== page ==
Managing alien bird species: Time to move beyond “100 of the worst” lists?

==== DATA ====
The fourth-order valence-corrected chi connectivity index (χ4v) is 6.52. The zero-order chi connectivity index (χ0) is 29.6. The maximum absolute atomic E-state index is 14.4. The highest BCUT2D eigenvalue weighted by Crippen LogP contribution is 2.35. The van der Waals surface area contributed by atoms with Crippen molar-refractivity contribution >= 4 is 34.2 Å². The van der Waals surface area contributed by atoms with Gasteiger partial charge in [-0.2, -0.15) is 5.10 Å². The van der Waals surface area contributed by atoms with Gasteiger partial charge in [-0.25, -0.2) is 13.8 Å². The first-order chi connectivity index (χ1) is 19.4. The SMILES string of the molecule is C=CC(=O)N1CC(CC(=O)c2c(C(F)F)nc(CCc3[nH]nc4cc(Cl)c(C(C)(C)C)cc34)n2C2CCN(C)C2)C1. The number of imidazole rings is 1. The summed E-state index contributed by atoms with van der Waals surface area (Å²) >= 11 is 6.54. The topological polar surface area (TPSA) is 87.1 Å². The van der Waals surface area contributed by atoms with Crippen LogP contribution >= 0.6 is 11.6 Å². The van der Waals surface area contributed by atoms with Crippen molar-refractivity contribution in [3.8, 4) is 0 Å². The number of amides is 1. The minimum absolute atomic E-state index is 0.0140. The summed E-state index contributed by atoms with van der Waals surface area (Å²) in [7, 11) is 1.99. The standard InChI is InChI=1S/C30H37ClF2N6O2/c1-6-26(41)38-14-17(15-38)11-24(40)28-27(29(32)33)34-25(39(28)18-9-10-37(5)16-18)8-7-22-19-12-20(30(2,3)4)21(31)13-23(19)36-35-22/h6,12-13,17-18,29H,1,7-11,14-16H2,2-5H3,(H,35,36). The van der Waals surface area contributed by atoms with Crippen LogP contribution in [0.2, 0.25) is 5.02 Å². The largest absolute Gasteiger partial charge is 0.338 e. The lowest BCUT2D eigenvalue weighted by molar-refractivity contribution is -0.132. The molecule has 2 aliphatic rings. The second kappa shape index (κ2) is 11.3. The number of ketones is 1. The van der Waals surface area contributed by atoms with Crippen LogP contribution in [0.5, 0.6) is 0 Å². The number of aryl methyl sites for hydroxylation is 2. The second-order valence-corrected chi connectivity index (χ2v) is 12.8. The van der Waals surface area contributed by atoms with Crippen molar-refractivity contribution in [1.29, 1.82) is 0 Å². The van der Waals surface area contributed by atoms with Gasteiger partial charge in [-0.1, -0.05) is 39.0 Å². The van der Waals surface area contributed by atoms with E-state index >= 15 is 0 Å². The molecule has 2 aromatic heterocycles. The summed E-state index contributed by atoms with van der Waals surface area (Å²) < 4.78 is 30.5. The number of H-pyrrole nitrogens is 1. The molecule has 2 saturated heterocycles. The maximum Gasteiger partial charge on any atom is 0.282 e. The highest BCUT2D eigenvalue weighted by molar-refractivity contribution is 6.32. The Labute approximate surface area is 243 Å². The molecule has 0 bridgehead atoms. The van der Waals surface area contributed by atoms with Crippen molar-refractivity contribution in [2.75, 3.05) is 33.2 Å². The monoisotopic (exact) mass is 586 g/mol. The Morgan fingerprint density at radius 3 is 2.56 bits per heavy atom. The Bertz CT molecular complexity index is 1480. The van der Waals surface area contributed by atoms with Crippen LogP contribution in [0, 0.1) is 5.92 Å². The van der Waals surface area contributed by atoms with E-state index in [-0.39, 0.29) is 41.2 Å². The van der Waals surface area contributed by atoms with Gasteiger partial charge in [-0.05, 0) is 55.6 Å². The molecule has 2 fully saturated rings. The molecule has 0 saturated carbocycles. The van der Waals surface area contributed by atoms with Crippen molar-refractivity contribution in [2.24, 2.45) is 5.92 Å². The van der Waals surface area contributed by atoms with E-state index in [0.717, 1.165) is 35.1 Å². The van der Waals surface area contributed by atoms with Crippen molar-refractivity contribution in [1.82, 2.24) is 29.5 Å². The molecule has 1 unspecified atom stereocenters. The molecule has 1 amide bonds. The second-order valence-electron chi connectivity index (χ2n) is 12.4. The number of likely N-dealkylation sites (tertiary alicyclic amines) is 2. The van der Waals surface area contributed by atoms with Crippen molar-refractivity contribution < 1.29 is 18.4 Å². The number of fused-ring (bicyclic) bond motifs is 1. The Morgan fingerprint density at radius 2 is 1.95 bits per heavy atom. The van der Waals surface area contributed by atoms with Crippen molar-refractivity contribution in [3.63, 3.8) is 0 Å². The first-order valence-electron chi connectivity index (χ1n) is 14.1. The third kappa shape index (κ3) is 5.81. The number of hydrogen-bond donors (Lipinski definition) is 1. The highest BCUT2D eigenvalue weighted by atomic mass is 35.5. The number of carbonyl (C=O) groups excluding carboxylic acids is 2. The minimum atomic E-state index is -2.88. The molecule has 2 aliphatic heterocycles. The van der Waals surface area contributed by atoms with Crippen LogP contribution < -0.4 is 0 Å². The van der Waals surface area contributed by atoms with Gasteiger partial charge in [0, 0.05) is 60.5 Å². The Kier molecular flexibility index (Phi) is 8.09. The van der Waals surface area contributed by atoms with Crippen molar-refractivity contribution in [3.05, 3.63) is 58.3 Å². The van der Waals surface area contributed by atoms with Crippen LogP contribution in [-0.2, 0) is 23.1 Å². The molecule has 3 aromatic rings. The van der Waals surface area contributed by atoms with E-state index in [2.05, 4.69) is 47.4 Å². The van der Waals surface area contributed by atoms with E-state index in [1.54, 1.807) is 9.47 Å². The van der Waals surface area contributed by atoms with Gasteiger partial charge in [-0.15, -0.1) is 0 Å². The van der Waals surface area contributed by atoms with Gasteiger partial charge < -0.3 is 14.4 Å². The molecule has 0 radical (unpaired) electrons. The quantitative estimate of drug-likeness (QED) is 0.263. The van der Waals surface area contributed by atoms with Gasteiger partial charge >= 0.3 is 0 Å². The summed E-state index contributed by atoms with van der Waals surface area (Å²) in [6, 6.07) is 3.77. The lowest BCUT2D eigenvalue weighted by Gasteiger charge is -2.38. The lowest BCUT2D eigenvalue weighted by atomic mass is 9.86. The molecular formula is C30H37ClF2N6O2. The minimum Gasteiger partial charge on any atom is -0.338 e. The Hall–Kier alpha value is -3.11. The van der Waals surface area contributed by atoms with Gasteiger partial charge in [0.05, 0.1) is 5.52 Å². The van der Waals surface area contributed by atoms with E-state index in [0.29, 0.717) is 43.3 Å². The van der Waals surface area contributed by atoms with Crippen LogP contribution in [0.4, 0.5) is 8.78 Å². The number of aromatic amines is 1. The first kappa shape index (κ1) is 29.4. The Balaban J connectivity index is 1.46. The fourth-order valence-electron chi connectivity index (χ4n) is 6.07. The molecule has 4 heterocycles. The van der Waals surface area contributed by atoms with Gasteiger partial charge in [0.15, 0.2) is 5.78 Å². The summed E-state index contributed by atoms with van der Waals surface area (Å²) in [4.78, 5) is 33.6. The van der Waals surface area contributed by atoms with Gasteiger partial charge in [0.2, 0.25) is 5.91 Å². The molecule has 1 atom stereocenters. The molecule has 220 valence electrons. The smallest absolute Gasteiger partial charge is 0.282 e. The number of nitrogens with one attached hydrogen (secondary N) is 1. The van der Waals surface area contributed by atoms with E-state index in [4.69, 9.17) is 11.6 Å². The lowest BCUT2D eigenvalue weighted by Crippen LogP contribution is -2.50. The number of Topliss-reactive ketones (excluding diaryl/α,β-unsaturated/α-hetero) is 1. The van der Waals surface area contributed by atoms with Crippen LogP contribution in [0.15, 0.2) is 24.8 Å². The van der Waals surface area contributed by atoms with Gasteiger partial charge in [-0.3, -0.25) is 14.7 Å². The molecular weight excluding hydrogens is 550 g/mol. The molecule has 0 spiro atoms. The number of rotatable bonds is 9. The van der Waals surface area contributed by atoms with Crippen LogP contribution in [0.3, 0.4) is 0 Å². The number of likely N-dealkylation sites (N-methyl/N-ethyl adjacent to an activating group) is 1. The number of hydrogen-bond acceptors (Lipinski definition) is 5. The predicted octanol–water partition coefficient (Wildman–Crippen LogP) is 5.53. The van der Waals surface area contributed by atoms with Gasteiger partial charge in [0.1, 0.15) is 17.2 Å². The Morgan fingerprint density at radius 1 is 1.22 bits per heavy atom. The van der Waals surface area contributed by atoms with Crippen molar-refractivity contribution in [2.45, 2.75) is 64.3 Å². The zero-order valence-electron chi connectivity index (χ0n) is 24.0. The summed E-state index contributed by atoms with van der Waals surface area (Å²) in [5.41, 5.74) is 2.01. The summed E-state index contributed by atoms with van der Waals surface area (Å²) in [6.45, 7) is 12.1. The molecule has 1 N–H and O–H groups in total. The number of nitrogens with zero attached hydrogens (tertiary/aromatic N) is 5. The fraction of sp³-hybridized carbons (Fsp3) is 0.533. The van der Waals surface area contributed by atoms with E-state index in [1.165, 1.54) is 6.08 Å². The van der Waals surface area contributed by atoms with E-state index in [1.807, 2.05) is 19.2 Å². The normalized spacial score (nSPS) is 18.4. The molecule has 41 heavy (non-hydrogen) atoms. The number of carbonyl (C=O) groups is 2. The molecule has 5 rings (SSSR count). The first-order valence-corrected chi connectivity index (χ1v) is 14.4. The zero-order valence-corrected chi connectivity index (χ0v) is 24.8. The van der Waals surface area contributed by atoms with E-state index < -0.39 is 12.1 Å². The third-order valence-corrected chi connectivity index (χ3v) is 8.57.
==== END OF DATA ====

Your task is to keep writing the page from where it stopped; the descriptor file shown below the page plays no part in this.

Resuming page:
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Alien species can cause severe impacts in their introduced ranges and management is challenging due to the large number of such species and the diverse nature and context of their impacts. Lists of the most harmful species, like the “100 of the World’s Worst” list collated by the Invasive Species Specialist Group of the International Union for Conservation of Nature (IUCN) or the “100 of the Worst” invaders in Europe collated by the Delivering Alien Invasive Species Inventories in Europe (DAISIE) project, raise awareness about these impacts among the public, and can guide management decisions. Such lists are mainly based on expert opinion, but in recent years a more objective comparison of impacts has become possible, even between highly diverse taxa. In this study, we use a semi-quantitative generic impact scoring system to assess impacts of the three birds listed among the “100 of the World’s Worst” IUCN list (IUCN100) and the four birds on the list of “100 of the Worst” European invaders by DAISIE (DAISIE100) and to compare their impacts with those of other alien birds not present on the respective lists. We found that generally, both lists include some of the species with the highest impacts in the respective regions (global or Europe), and these species therefore deserve the dubious honour of being listed among the “worst”. However, there are broad overlaps between some species with regards to the impact mechanisms and the related issues of invasions, especially those of the Common Myna Acridotheres tristis and Red-vented Bulbul Pycnonotus cafer on the IUCN100, are very similar which might not warrant listing both species. To make the selection of species on such lists more transparent we suggest moving beyond lists based on expert opinion to a more transparent and defendable system for listing alien species based on published records of their impacts and related mechanisms.